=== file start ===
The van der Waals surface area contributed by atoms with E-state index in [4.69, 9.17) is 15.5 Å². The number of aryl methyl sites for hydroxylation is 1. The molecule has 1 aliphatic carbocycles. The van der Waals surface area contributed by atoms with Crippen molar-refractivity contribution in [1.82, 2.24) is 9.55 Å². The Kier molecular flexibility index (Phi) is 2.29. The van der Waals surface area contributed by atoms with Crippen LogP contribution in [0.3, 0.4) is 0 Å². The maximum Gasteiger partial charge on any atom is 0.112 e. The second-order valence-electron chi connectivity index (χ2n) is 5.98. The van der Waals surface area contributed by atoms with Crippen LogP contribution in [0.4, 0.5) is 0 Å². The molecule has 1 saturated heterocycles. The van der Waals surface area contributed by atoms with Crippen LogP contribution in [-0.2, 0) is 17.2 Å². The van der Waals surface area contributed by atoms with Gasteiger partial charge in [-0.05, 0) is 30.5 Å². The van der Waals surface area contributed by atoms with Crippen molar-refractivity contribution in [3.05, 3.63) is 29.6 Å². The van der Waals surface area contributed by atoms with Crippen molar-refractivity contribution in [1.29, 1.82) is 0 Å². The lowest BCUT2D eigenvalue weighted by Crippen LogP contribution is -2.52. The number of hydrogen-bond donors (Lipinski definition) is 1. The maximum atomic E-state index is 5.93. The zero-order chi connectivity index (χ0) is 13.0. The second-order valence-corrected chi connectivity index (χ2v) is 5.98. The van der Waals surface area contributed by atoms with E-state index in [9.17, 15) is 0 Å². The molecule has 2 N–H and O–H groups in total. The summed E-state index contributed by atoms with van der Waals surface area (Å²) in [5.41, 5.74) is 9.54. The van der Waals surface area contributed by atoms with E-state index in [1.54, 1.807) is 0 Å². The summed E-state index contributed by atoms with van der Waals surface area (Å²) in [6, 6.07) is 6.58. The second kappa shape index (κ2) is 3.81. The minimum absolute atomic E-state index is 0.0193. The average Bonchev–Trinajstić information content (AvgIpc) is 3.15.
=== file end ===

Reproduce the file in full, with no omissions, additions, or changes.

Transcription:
The van der Waals surface area contributed by atoms with E-state index in [4.69, 9.17) is 15.5 Å². The number of aryl methyl sites for hydroxylation is 1. The molecule has 1 aliphatic carbocycles. The van der Waals surface area contributed by atoms with Crippen molar-refractivity contribution in [1.82, 2.24) is 9.55 Å². The Kier molecular flexibility index (Phi) is 2.29. The van der Waals surface area contributed by atoms with Crippen LogP contribution in [0.3, 0.4) is 0 Å². The maximum Gasteiger partial charge on any atom is 0.112 e. The second-order valence-electron chi connectivity index (χ2n) is 5.98. The van der Waals surface area contributed by atoms with Crippen LogP contribution in [0.4, 0.5) is 0 Å². The molecule has 1 saturated heterocycles. The van der Waals surface area contributed by atoms with Crippen LogP contribution in [-0.2, 0) is 17.2 Å². The van der Waals surface area contributed by atoms with Gasteiger partial charge in [-0.05, 0) is 30.5 Å². The van der Waals surface area contributed by atoms with Crippen molar-refractivity contribution in [3.05, 3.63) is 29.6 Å². The van der Waals surface area contributed by atoms with Crippen molar-refractivity contribution in [1.29, 1.82) is 0 Å². The lowest BCUT2D eigenvalue weighted by Crippen LogP contribution is -2.52. The number of hydrogen-bond donors (Lipinski definition) is 1. The maximum atomic E-state index is 5.93. The zero-order chi connectivity index (χ0) is 13.0. The second-order valence-corrected chi connectivity index (χ2v) is 5.98. The van der Waals surface area contributed by atoms with E-state index in [9.17, 15) is 0 Å². The molecule has 2 N–H and O–H groups in total. The summed E-state index contributed by atoms with van der Waals surface area (Å²) in [5.41, 5.74) is 9.54. The van der Waals surface area contributed by atoms with E-state index in [1.54, 1.807) is 0 Å². The summed E-state index contributed by atoms with van der Waals surface area (Å²) in [6, 6.07) is 6.58. The second kappa shape index (κ2) is 3.81. The minimum absolute atomic E-state index is 0.0193. The average Bonchev–Trinajstić information content (AvgIpc) is 3.15.